You can think of the GPU pipeline as an assembly line. As each stage finishes with its data, it forwards the results to the following stage and proceeds with the next piece of work. Ideally every stage is busy working all the time, and the hardware is being utilized fully and efficiently as represented in the above image - the vertex shader is constantly processing vertices, the rasterizer is constantly rasterizing pixels, and so on. But consider what happens if one stage takes much longer than the others:
What happens here is that an expensive vertex shader can't feed the following stages fast enough, and so becomes the bottleneck. If you had a draw call that behaved like this, making the pixel shader faster is not going to make much of a difference to the time it takes for the entire draw call to be rendered. The only way to make things faster is to reduce the time spent in the vertex shader. How we do that depends on what in the vertex shader stage is actually causing the bottleneck. You should keep in mind that there will almost always be a bottleneck of some kind - if you eliminate one, another will just take its place. The trick is knowing when you can do something about it, and when you have to live with it because that's just what it costs to render what you want to render. When you optimize, you're really trying to get rid of unnecessary bottlenecks. But how do you identify what the bottleneck is?

## Profiling

Profiling tools are absolutely essential for figuring out where all the GPU's time is being spent, and good ones will point you at exactly what you need to change in order for things to go faster. They do this in a variety of ways - some explicitly show a list of bottlenecks, others let you run 'experiments' to see what happens (eg. "how does my draw time change if all the textures are tiny", which can tell you if you're bound by memory bandwidth or cache usage). Unfortunately this is where things get a bit hand-wavy, because some of the best performance tools available are only available for the consoles and therefore under NDA. If you're developing for Xbox or Playstation, bug your friendly neighbourhood graphics programmer to show you these tools. We love it when artists get involved in performance, and will be happy to answer questions and even host tutorials on how to use the tools effectively.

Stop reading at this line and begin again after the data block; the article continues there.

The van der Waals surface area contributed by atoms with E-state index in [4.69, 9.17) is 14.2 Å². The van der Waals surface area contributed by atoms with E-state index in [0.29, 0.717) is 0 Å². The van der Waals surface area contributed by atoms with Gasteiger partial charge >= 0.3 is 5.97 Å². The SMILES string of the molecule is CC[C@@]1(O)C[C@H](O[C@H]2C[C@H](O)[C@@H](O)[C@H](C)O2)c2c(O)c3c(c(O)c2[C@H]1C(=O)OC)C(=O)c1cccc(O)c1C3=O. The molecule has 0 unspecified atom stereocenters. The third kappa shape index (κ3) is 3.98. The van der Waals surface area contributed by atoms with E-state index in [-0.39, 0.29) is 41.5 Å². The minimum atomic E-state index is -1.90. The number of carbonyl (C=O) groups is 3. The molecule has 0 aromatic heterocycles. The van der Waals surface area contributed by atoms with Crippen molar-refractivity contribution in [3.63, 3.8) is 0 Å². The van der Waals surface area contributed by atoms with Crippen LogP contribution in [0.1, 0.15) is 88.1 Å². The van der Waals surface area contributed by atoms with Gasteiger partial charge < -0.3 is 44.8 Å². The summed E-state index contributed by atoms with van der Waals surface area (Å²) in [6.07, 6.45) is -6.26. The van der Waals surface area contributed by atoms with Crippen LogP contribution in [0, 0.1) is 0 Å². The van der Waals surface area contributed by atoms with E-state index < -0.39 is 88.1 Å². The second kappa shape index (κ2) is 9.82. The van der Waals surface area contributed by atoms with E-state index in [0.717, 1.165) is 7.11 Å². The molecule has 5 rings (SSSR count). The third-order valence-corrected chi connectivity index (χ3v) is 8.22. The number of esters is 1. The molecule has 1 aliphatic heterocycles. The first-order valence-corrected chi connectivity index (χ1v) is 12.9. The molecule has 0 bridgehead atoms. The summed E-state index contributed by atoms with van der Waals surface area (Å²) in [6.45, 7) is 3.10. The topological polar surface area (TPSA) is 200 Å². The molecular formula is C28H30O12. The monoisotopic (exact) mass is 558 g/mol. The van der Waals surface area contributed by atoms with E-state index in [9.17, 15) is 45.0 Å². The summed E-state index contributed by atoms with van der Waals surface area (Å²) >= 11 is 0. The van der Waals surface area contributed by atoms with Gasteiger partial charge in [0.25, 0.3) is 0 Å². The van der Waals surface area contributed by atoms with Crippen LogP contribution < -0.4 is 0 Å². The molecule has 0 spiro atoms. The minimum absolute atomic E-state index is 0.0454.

Unity's basic built-in GPU profiler

A frame capture from PIX with the corresponding overdraw visualization mode
Sometimes overdraw is unavoidable, such as when rendering translucent objects like particles or glass-like materials; the background object is visible through the foreground, so both need to be rendered. But for opaque objects, overdraw is completely unnecessary because the pixel shown in the buffer at the end of rendering is the only one that actually needs to be processed. In this case, every overdrawn pixel is just wasted GPU time. Steps are taken by the GPU to reduce overdraw in opaque objects. The early depth test (which happens before the pixel shader - see the initial pipeline diagram) will skip pixel shading if it determines that the pixel will be hidden by another object. It does that by comparing the pixel being shaded to the depth buffer - a render target where the GPU stores the entire frame's depth so that objects occlude each other properly. But for the early depth test to be effective, the other object must have already been rendered so it is present in the depth buffer. That means that the rendering order of objects is very important. Ideally every scene would be rendered front-to-back (ie. objects closest to the camera first), so that only the foreground pixels get shaded and the rest get killed by the early depth test, eliminating overdraw entirely. But in the real world that's not always possible because you can't reorder the triangles inside a draw call during rendering. Complex meshes can occlude themselves multiple times, or mesh merging can result in many overlapping objects being rendered in the "wrong" order causing overdraw. There's no easy answer for avoiding these cases, and in the latter case it's just another thing to take into consideration when deciding whether or not to merge meshes. To help early depth testing, some games do a partial depth prepass. This is a preliminary pass where certain large objects that are known to be effective occluders (large buildings, terrain, the main character etc.) are rendered with a simple shader that only outputs to the depth buffer, which is relatively fast as it avoids doing any pixel shader work such as lighting or texturing. This 'primes' the depth buffer and increases the amount of pixel shader work that can be skipped during the full rendering pass later in the frame. The drawback is that rendering the occluding objects twice (once in the depth-only pass and once in the main pass) increases the number of draw calls, plus there's always a chance that the time it takes to render the depth pass itself is more than the time it saves from increased early depth test efficiency. Only profiling in a variety of cases can determine whether or not it's worth it for any given scene.